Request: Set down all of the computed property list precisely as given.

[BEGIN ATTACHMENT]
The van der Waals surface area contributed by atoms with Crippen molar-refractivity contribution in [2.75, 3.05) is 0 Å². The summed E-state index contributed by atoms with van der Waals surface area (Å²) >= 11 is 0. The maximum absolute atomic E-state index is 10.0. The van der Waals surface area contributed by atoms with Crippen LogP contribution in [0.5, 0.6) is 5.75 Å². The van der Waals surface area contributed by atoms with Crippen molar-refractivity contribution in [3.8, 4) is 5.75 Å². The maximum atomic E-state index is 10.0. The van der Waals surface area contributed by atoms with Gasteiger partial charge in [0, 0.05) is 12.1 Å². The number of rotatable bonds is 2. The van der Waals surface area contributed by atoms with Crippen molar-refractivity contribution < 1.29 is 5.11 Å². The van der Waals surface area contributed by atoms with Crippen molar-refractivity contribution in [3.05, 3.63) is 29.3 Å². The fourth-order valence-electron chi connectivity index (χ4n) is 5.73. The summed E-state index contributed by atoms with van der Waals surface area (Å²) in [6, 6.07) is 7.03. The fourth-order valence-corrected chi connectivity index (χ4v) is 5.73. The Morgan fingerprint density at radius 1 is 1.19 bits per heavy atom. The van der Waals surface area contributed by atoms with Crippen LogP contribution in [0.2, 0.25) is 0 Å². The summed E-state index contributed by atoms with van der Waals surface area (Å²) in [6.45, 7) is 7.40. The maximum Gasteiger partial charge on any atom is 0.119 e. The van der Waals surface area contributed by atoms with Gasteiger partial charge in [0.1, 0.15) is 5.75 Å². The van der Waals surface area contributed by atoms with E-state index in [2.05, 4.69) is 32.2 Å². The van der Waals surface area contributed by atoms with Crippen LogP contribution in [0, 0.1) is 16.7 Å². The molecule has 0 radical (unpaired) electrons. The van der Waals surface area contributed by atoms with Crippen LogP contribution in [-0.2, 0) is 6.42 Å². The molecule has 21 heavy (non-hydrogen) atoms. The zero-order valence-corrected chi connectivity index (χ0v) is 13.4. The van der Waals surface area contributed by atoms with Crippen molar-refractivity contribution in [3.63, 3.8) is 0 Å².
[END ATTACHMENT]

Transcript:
The van der Waals surface area contributed by atoms with Crippen molar-refractivity contribution in [2.75, 3.05) is 0 Å². The summed E-state index contributed by atoms with van der Waals surface area (Å²) >= 11 is 0. The maximum absolute atomic E-state index is 10.0. The van der Waals surface area contributed by atoms with Crippen LogP contribution in [0.5, 0.6) is 5.75 Å². The van der Waals surface area contributed by atoms with Crippen molar-refractivity contribution in [3.8, 4) is 5.75 Å². The maximum atomic E-state index is 10.0. The van der Waals surface area contributed by atoms with Gasteiger partial charge in [0, 0.05) is 12.1 Å². The number of rotatable bonds is 2. The van der Waals surface area contributed by atoms with Crippen molar-refractivity contribution < 1.29 is 5.11 Å². The van der Waals surface area contributed by atoms with Crippen molar-refractivity contribution in [3.05, 3.63) is 29.3 Å². The fourth-order valence-electron chi connectivity index (χ4n) is 5.73. The summed E-state index contributed by atoms with van der Waals surface area (Å²) in [6, 6.07) is 7.03. The fourth-order valence-corrected chi connectivity index (χ4v) is 5.73. The Morgan fingerprint density at radius 1 is 1.19 bits per heavy atom. The van der Waals surface area contributed by atoms with Crippen LogP contribution in [0.2, 0.25) is 0 Å². The summed E-state index contributed by atoms with van der Waals surface area (Å²) in [6.45, 7) is 7.40. The maximum Gasteiger partial charge on any atom is 0.119 e. The van der Waals surface area contributed by atoms with Gasteiger partial charge in [0.1, 0.15) is 5.75 Å². The van der Waals surface area contributed by atoms with E-state index in [2.05, 4.69) is 32.2 Å². The van der Waals surface area contributed by atoms with Crippen LogP contribution in [0, 0.1) is 16.7 Å². The molecule has 0 radical (unpaired) electrons. The van der Waals surface area contributed by atoms with Crippen LogP contribution in [-0.2, 0) is 6.42 Å². The molecule has 21 heavy (non-hydrogen) atoms. The zero-order valence-corrected chi connectivity index (χ0v) is 13.4. The van der Waals surface area contributed by atoms with Crippen molar-refractivity contribution in [3.63, 3.8) is 0 Å².